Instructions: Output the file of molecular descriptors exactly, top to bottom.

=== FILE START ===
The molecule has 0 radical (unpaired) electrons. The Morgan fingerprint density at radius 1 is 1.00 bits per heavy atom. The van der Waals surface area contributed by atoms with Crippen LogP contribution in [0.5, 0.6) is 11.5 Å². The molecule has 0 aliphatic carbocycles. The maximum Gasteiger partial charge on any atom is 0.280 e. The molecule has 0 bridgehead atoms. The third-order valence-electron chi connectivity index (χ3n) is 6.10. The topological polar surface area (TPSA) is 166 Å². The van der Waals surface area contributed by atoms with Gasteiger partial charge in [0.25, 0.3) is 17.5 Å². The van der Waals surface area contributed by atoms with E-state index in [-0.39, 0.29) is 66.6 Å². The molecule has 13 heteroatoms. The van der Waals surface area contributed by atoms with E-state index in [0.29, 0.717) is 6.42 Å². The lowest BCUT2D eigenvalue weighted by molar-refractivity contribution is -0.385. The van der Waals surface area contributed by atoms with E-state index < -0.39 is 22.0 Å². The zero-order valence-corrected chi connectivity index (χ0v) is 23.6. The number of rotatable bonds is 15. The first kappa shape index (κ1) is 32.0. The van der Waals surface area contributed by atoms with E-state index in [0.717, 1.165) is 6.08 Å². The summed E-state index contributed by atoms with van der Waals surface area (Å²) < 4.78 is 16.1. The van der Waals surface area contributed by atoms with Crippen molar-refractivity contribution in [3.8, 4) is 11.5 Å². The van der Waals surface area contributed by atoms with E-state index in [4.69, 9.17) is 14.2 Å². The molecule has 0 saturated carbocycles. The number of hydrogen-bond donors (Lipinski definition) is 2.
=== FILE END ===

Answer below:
The molecule has 0 radical (unpaired) electrons. The Morgan fingerprint density at radius 1 is 1.00 bits per heavy atom. The van der Waals surface area contributed by atoms with Crippen LogP contribution in [0.5, 0.6) is 11.5 Å². The molecule has 0 aliphatic carbocycles. The maximum Gasteiger partial charge on any atom is 0.280 e. The molecule has 0 bridgehead atoms. The third-order valence-electron chi connectivity index (χ3n) is 6.10. The topological polar surface area (TPSA) is 166 Å². The van der Waals surface area contributed by atoms with Gasteiger partial charge in [0.25, 0.3) is 17.5 Å². The van der Waals surface area contributed by atoms with E-state index in [-0.39, 0.29) is 66.6 Å². The molecule has 13 heteroatoms. The van der Waals surface area contributed by atoms with E-state index in [0.29, 0.717) is 6.42 Å². The lowest BCUT2D eigenvalue weighted by molar-refractivity contribution is -0.385. The van der Waals surface area contributed by atoms with E-state index < -0.39 is 22.0 Å². The zero-order valence-corrected chi connectivity index (χ0v) is 23.6. The number of rotatable bonds is 15. The first kappa shape index (κ1) is 32.0. The van der Waals surface area contributed by atoms with E-state index in [0.717, 1.165) is 6.08 Å². The summed E-state index contributed by atoms with van der Waals surface area (Å²) < 4.78 is 16.1. The van der Waals surface area contributed by atoms with Crippen molar-refractivity contribution in [3.8, 4) is 11.5 Å². The van der Waals surface area contributed by atoms with E-state index in [4.69, 9.17) is 14.2 Å². The molecule has 0 saturated carbocycles. The number of hydrogen-bond donors (Lipinski definition) is 2.